Don’t call it a come back, they’ve been here for years. The famous LL Cool J quote would be quite fitting when speaking about U.K Hip-Hop band Foreign Beggars. For those familiar with the music, the blend of beatboxing, turntablism, rapping and producing have made the Foreign Beggars one of the most popular, and recognised Hip-Hop groups in the U.K. Not only have they extended their discography with the release of “United Colours of Beggattron”, they’ve reached out to Europe, America and Asia in a bid to back their much-deserved fame.
United Colours of Beggattron is the fourth full-length studio album from the Foreign Beggars, and possibly one of their most well-produced, and commercially appealing releases to date. Hopefully this will be the most accomplished album the group have released too. With MC’s “Orifrice Vulgatron” and “Metropolis” described as two of the most vicious lyricists in the circuit, you’re always expected to hear nothing but raw passion when you select any Foreign Beggars single. DagNabbit and DJ Nonames complete the group, which is an exciting line-up to say the very least.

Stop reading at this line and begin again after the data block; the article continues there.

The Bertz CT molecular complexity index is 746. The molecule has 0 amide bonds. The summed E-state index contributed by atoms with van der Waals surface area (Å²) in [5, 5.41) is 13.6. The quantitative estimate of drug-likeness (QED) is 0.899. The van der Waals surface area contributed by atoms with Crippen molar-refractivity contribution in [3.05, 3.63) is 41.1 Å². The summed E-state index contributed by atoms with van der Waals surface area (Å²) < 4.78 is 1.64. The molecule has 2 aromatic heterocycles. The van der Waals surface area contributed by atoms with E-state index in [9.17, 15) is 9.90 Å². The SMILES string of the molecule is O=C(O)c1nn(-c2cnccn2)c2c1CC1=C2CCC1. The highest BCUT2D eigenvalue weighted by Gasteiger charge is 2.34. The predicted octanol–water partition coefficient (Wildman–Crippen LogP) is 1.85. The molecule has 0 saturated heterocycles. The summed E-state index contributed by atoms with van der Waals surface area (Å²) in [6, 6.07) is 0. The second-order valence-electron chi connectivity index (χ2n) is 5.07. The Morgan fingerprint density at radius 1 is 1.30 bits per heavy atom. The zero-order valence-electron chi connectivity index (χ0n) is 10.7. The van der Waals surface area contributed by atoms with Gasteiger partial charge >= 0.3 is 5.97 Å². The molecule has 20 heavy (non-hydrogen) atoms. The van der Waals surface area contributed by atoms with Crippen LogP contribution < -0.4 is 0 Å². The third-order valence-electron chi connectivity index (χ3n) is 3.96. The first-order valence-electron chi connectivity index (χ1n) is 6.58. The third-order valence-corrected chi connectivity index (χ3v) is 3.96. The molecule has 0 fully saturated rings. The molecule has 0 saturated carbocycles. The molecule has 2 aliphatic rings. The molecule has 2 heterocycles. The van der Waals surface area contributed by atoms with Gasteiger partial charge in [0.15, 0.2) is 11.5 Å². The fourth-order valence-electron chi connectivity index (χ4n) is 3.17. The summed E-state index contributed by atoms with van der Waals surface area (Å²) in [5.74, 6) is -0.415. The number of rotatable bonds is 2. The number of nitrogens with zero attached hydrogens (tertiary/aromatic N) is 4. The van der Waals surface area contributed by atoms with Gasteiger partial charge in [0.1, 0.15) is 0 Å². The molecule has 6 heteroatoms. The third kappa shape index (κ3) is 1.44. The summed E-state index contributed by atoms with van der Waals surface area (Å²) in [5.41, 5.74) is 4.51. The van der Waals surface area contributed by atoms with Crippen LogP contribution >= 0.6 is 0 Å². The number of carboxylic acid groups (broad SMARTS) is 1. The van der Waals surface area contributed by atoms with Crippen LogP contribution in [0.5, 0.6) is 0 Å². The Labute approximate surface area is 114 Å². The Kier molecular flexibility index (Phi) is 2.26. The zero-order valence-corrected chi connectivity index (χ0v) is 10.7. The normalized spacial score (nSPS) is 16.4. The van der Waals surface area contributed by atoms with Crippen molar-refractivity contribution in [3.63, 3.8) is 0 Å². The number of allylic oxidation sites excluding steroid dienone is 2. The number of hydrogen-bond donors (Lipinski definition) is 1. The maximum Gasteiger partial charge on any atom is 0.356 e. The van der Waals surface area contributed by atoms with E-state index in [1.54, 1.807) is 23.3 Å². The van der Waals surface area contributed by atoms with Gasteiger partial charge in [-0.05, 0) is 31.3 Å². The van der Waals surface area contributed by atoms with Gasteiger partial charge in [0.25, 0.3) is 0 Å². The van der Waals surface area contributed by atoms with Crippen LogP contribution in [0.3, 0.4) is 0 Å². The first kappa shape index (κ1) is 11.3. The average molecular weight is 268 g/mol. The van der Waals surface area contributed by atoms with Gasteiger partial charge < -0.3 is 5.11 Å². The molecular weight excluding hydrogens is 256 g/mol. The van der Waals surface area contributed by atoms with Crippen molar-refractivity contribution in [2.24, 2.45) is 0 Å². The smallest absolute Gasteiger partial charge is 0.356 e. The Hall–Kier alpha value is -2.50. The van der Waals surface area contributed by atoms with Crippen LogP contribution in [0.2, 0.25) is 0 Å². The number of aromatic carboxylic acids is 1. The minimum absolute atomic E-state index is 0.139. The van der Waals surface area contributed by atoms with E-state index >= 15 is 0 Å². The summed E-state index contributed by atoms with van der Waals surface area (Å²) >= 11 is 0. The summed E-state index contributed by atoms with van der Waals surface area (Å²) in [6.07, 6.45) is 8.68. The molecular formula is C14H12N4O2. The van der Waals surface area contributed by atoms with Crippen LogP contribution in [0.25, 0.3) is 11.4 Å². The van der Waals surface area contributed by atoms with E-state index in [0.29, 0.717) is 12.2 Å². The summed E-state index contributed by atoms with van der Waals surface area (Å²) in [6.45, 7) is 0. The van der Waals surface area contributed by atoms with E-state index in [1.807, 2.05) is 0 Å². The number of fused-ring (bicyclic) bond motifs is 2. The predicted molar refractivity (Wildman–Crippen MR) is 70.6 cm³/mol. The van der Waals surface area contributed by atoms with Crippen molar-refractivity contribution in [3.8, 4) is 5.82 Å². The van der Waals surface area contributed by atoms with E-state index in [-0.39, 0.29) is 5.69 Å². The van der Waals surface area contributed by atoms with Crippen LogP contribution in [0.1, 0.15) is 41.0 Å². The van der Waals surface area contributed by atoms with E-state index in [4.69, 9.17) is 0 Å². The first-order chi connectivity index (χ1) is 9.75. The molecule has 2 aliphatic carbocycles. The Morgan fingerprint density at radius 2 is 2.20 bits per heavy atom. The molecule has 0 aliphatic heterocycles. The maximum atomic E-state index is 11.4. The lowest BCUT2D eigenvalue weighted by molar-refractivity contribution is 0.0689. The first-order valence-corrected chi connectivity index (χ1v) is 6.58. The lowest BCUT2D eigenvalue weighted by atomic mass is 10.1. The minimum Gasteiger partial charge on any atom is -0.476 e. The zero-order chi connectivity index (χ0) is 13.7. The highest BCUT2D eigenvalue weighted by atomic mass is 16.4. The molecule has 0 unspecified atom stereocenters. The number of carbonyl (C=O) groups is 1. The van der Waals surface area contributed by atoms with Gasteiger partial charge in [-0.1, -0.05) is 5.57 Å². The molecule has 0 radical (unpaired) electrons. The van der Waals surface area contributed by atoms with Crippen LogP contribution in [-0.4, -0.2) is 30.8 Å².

The album is nineteen tracks deep, and released through Dented Records. This is a self-founded label which was established in 2003, and used to release their debut album “Asylum Speakers”. Distribution was handled through Essential Music. I had high hopes for the album once it came in the post. I instantly ripped the CD to my laptop and began to listen through the tracklist, and hoping to find the talent that has been displayed throughout the previous three albums. Once I’d listened to the album three or four times, I admit I wasn’t disappointed.
The single “Contact” received mixed reviews from the public, as it wasn’t the same Foreign Beggars single that would have been released two or three years ago. I personally didn’t mind, but it’s far from my favourite track on the album. The likes of “Keep It Comin” and “Break Free” are musical masterpieces, and Orifice Vulgatron and Metropolis literally destroy the beats with their savage flows. This scenario is repeated throughout the album, and it’s clear that not only are the lyricists on top of their game, DagNabbit and DJ Nonames also provide a significant contribution to the overall quality of the final product.
I’d be happy to take this CD anywhere in the world to represent U.K Hip-Hop for fans who aren’t aware of the sheer quality that is held within the country. They may not be as well-known as the grime-turned-pop stars of 2009, but their integrity will keep them favourable amongst fans and loyal followers, and a snowball effect will get their name recognised worldwide. You can purchase Foreign Beggars – United Colours of Beggattron for an amazing $6.99 from Amazon on the link below.